I joined this site because, unlike most of the blogs about games and the gaming industry, the staff and most of the community on Dtoid doesn't take themselves as seriously; choosing instead to use humor and satire to make points that would otherwise make for somewhat dull articles. But it seems like the more popular/hated Dtoid gets, the dumber the bulk of comments become (on the main site, at least).
The most recent article whose comment section infuriated me, was one by Rev. Anthony Burch about Avatar not changing anything for gamers
. The sheer lack of critical thought by most of the commenter's was just mind-numbing (I'm used to that sort of crap on posts by the ever-hilarious Jim Sterling
, who encourages it by replying to his detractors, but generally expect more thoughtful responses to more serious posts). But whether they were agreeing with Anthony or calling him an idiot, there was just so little real discussion going on that by the end of skimming all 183 comments I felt like I was back in middle school, arguing about whether Limp Bizkit was better or worse than ICP. I decided to leave a comment, against my better judgment, but felt like it would work as a cblog with just a little work. So let's break down the logic of how that article deserves to be on a game site, and why Anthony Burch was the perfect person to have written it.
To start with, lets have a very basic lesson in logic: when making a logical argument you must work within certain bounds and avoid all assumptions. A classic example of a logical argument is as follows:
A) Socrates is a man, B) All men are mortal, therefore: C) Socrates is mortal.
In that example we have tried to assume nothing. We started by acknowledging that Socrates, if he was indeed real, was a man, based on all accounts we have of him. As history has proven over and over again, all men are mortal (with certain exceptions based on your belief system, but then we can argue whether they were men or divine entities), and therefore, if Socrates is a man, and all men are mortal, it follows that he is mortal as well. (Sure we could have just said he was mortal since he's been dead for thousands of years, but that's not a sound argument.)
Now, let's apply that lesson to the argument for Avatar being revolutionary: A) if the games/game-makers is to aspire to be like popular/successful movies, and B) Avatar is not only popular/successful, but changes movies forever, then: C) Avatar will change videogames/game-makers forever, as well.
Obviously it will take some time to see if anything Avatar did will actually become a trend among movie makers... but the point of Anthony's article is that Avatar's "revolutions" have no real basis for effecting the gaming industry because they already employ many of the technologies and have a stronger focus on immersion since we are playing as characters in games, making us part of that world and experience; watching a movie, even one as expensive as Avatar, still leaves us as an outside observer, unable to interact with that world, move at our own place, or act as we want.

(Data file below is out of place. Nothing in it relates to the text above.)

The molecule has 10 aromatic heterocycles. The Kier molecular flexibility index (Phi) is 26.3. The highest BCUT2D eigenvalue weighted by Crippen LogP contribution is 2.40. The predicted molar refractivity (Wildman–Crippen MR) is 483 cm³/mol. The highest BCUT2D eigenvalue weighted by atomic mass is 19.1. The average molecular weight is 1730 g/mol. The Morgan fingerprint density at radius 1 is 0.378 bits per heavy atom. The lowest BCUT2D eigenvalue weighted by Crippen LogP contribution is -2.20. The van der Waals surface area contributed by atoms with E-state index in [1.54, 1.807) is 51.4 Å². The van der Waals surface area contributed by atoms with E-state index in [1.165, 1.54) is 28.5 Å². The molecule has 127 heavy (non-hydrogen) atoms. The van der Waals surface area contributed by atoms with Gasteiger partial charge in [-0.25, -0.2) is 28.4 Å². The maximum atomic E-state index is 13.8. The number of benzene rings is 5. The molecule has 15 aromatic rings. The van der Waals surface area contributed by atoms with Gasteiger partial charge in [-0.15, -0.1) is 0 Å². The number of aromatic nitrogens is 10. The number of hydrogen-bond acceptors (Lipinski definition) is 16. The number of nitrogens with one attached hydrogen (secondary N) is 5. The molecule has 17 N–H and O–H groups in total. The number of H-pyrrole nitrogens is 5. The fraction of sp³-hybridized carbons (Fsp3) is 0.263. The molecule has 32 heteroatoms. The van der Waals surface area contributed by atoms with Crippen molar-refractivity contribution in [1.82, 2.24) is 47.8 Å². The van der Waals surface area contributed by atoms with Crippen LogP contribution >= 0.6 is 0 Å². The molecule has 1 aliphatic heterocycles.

The issue, then, is that the logical Avatar argument doesn't seem to work. And when that happens, you don't just throw the whole thing out, but examine each part, looking for where the flaw is and evaluating whether it's salvageable or not. So, let's start with the first line: do games/game-makers really aspire to make their games more like movies? If you are to believe quotes by many game-makers of the past decade, then yes, its true. Obviously there are exceptions, but its a hard fact to ignore when you look at many huge games today (eg: Uncharted, Metal Gear Solid, Halo). So it would seem that our first proposition is fairly sound.
As already stated above, the second proposition can't really be tested as of yet (but it does seem to be pretty popular already); yet how the third proposition works can directly effect the ones coming before it. So, that question is: how would/should Avatar effect games and their makers? Although I haven't seen it, the plot sounds very typical and I have only heard about how good it looks and how immersive it is (games look good and, as stated above, are infinitely more immersive). And, since the big hype about the movie has been its technology, much of which is already used in the gaming industry on a regular basis, it seems more likely that games effected Avatar more than Avatar will effect games.
And therein lies the real crux of the article, the argument, and most readers misunderstanding: if Avatar learned it's "revolutionary" trickery from games, and the rest of it is mediocre, how do games learn anything Avatar? And on a larger scale: can movies apply things they learned from videogames in a way that is successful, or are some things better left to games and others to movies? And maybe on the largest scale: if movies start trying to be like games, and games are trying to be more like movies, what the hell is the result going to be!?
They are questions I won't pretend to have real answers for. But if you want my opinion, I think that the game and movie industries should focus on doing their own thing and not try to copy their media brethren too heavily. They're attempts to be more like other industries just ends up watering down their own efforts as a game... if you want to make movies, make movies not games that wish they were movies.
And as for why Anthony was the perfect person to write that article? Well, maybe it's because he works for a game blog
and a movie site
LOOK WHO CAME: